Middle managers will find that hiring employees is one of the surest ways to advance or ruin their own careers. No manager succeeds or fails alone. Who they hire is critical.
They are responsible for getting results. If they require the help of other people to get there, good employees will increase the odds of success. Bad ones will simply decrease them.
It seems obvious, but companies have plenty of failures that result from bad hires. At least some bad hiring is inevitable.
Whether employees are good or bad begins with the hiring process. It’s tempting for inexperienced managers to think they have all of the power in that process. But they don’t because there are no guarantees the job prospects want the job despite interviewing for it.
Thanks but no thanks
Even if they apply for the job, get the interview and get an offer, potential employees have several important reasons why they might turn it down.
- The pay and benefits aren’t good enough (the money part).
- They have better offers from other companies (the money again).
- They don’t like you or someone else they met (the people part).
- The interview went badly (did you screw up or did they?).
- They have concerns about the job or the company (the boss needs to know but doesn’t want to know).
In other words, a manager who hires employees is undertaking a sales process consisting of compensation, personalities, responsibilities and reputation.
A new middle manager may think hiring people is only about attracting them with pay and benefits. But the list above shows it doesn’t end there.
It means great job candidates in particular often have more power than the hiring manager. They have more than one good reason to say no to an offer.
Getting Good People in the Door
The process of hiring great employees naturally means getting worthwhile applicants. Sadly, I found more than once in my management career that it is possible to get 200 applications and find that none of them or few of them are appealing. My waste basket often got filled with cover letters and resumes from people who didn’t have the right skills and experience.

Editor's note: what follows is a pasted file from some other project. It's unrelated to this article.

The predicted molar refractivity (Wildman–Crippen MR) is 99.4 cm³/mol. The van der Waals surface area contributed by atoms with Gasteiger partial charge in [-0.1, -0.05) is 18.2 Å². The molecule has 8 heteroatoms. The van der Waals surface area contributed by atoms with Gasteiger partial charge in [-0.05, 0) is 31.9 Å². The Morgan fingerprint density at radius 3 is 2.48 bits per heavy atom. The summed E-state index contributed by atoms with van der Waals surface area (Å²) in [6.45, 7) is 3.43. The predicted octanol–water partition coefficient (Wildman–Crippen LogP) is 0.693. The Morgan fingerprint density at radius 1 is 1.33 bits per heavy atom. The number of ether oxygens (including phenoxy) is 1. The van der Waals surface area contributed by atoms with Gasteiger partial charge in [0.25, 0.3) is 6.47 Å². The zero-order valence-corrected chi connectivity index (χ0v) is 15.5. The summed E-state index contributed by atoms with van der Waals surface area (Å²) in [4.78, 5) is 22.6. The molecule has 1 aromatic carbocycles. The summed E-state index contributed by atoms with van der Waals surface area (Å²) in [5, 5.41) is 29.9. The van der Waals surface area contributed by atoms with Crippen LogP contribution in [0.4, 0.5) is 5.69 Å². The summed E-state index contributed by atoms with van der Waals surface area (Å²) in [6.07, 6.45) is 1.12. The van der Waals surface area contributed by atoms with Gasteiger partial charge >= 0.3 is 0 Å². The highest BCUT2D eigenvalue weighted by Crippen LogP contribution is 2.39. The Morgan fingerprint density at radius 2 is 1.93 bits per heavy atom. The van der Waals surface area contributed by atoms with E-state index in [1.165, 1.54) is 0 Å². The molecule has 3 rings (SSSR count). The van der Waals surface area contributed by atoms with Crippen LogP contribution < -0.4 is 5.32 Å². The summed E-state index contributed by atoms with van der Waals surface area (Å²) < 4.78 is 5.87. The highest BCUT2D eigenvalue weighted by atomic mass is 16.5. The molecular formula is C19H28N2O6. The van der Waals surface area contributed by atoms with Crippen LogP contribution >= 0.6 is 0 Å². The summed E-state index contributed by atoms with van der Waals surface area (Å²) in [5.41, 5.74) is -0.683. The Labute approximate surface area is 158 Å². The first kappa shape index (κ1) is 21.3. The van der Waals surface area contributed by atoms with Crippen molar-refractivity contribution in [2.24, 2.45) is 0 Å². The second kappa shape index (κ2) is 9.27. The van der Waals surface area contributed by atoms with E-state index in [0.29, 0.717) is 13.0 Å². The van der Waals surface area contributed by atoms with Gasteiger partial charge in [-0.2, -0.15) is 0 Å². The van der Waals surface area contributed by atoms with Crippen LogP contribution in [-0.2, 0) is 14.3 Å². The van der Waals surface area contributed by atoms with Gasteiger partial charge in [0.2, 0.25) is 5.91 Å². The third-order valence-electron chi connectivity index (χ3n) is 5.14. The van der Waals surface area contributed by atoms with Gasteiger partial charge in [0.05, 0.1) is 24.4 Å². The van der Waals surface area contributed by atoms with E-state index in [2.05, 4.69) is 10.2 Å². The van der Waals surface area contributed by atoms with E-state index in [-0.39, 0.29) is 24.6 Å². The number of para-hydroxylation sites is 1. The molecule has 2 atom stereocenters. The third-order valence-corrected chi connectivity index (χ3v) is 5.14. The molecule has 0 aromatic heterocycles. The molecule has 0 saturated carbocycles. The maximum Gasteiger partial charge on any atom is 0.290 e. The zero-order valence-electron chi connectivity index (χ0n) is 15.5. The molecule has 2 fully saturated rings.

This can happen for several good reasons. For example, the job advertisement may have been badly written (certainly not by me…) or the company might have a bad reputation (certainly not because of me). In many cases, the applicants apparently didn’t even read the ads closely or come remotely close to the requirements. They submitted applications anyway.
Job ads are elevator pitches
A good job ad is brief, informative, specific and includes a call to action. It is an elevator pitch that appeals to prospective job candidates with pay, benefits, opportunities for advancement, a compelling place to work and any other selling point possible. It says a lot in as few words as possible.
The ad may not give the exact salary and benefits. Rather, it can tell how the pay and benefits are competitive with other companies. Being able to say so and getting better candidates potentially means the hiring manager must fight for better pay and benefits with Human Resources and executive management.
The company’s reputation is a much bigger challenge. If the company is known for firings and layoffs, the hiring manager has a much bigger problem to overcome. If the company has a reputation for being cheap, the hiring manager has a choice: pay for greatness and damn the budget or forget about getting that great employee.
Damn the Budget, Go Nuts with HR
Compensation is the most important ingredient in selling potential employees once they come through the door. No one will work for a great boss if the pay isn’t enough to cover food, mortgage and other expenses or make up for the amount of work that comes with the job. Even so, compensation is usually among the last topics to come up during the hiring process.